While going to take some transfer functions of the MC WFS loop, LSC was down. When we tried to restart the FE using 'rtcds restart --all', c1lsc crashed and froze. We manually reset c1lsc, then laboriously determined the correct order of machines to reboot. Here's what works best:

on c1lsc:

rtcds start c1x04 c1lsc c1ass c1oaf c1cal c1daf

Starting c1dnn crashes the other FE

on c1ioo

rtcds restart --all

on c1sus

rtcds restart c1rfm c1sus c1mcs

restarting c1pem crashes the other FE on c1sus

We're seeing a lot of red IPC indicators--perhaps it's an issue with the order we're restarting?

  14859   Thu Sep 5 20:30:43 2019 ranaHowToCDSWFS discussion, restarting CDS

via Polish chat, GV tells us to RTFE

  14860   Fri Sep 6 09:40:56 2019 aaronHowToCDSWFS discussion, restarting CDS

As suggested, I ran the script cds/rebootC1LSC.sh

I got a timeout error when the script tried closing the PSL shutter ('C1:AUX-PSL_ShutterRqst' not found), but Rana and I closed the shutter before leaving last night. c1sus is down, so the script found no route to host c1sus; I'm thinking I need to reset c1sus for the script to run completely. Nonetheless, c1lsc was rebooted, which crashed c1ioo and left the c1lsc FE all red (probably because c1sus wasn't restarted).

 

  14861   Fri Sep 6 11:56:44 2019 aaronHowToCDSWFS discussion, restarting CDS

Rebooting

I reset c1lsc, c1sus, and c1ioo.

I noticed that the script gives the command 'ssh c1XXX', but we have been getting no route to host using this command. Instead, the machines are currently only reachable as c1XXX.martian. I'm not sure why this is, so I just appended .martian in rebootC1LSC.sh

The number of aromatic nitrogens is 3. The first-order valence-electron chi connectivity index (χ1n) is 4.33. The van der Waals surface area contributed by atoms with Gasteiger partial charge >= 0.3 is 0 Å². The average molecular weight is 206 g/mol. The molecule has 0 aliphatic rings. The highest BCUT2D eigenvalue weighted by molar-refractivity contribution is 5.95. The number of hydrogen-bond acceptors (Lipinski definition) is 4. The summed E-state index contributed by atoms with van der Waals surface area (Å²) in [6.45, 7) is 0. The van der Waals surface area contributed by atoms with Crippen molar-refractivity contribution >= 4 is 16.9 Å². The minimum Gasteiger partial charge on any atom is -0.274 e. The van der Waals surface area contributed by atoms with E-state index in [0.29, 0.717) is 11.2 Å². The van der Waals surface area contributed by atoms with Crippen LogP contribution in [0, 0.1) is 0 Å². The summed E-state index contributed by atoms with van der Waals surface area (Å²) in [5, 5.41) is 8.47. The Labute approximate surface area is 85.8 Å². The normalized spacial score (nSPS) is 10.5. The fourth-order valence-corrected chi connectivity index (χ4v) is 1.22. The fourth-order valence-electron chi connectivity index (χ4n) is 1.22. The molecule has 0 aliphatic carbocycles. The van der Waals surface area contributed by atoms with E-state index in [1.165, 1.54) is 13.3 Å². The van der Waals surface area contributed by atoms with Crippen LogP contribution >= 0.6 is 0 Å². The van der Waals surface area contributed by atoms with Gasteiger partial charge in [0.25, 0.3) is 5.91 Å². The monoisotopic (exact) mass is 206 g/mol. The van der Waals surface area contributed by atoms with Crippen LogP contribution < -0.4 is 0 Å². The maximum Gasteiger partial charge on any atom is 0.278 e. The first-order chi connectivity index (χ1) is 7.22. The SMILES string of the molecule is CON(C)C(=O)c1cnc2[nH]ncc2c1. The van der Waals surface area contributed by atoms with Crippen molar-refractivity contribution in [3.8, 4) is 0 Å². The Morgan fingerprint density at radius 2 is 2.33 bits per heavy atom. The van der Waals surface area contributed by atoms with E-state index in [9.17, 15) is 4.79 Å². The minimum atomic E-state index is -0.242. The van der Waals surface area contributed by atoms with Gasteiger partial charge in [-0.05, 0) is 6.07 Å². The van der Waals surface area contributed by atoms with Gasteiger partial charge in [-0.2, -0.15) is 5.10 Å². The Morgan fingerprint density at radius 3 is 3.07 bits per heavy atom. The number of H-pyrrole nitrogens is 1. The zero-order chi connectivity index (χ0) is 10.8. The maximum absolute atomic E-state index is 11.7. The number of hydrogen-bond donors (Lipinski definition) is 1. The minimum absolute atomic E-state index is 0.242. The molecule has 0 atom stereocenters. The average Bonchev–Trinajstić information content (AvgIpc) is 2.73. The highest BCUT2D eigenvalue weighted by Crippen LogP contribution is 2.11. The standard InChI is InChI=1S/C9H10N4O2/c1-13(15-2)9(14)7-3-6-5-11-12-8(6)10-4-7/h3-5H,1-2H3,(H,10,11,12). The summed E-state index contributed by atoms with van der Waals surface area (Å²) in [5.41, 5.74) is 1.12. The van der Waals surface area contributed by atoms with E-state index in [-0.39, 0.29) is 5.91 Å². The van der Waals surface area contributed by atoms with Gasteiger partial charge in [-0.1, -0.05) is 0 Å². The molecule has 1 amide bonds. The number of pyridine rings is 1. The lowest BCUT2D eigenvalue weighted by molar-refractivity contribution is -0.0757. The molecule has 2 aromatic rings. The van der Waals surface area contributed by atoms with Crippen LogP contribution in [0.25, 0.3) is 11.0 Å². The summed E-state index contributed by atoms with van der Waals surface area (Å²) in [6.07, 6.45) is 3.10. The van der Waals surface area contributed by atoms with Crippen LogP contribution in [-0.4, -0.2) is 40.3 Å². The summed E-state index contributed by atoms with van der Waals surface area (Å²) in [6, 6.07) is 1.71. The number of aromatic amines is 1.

This time, the script does run. I did get 'no route to host' on c1ioo, so I think I need to reset that machine again. After reset, the script failed to login to c1ioo and c1lsc.

Fri Sep 6 13:09:05 2019

After lunch, I reset the computers again, and try the script again. There is again no route to host for c1ioo. I'm going inside to shutoff the power to c1ioo, since the reset buttom seems to not be working. I still can't login from nodus, so I'm bringing a keyboard and monitor over to plug in directly.

On reset, c1ioo repeatedly reaches the screen in attachment 1, before going black. Holding down shift or ctrl+alt+f1 doesn't get me a command prompt. After waiting/searching the elog for >>3 min, we decided to follow these instructions to cycle the power of c1ioo. The same problem recurred following power up. I found online some instructions that the SunSystems 4600 can hang during reboot if it has become too hot ("reboot during a thermal shutdown"); I did notice that the temperature light was on earlier in this procedure, so perhaps that is the problem. I followed the wiki instructions to shut down the computer again (pressed power button, unplugged 4 power supplies from back of machine), and left it unplugged for 10-30 min (Fri Sep 6 14:46:18 2019 ).

Fri Sep 6 15:03:31 2019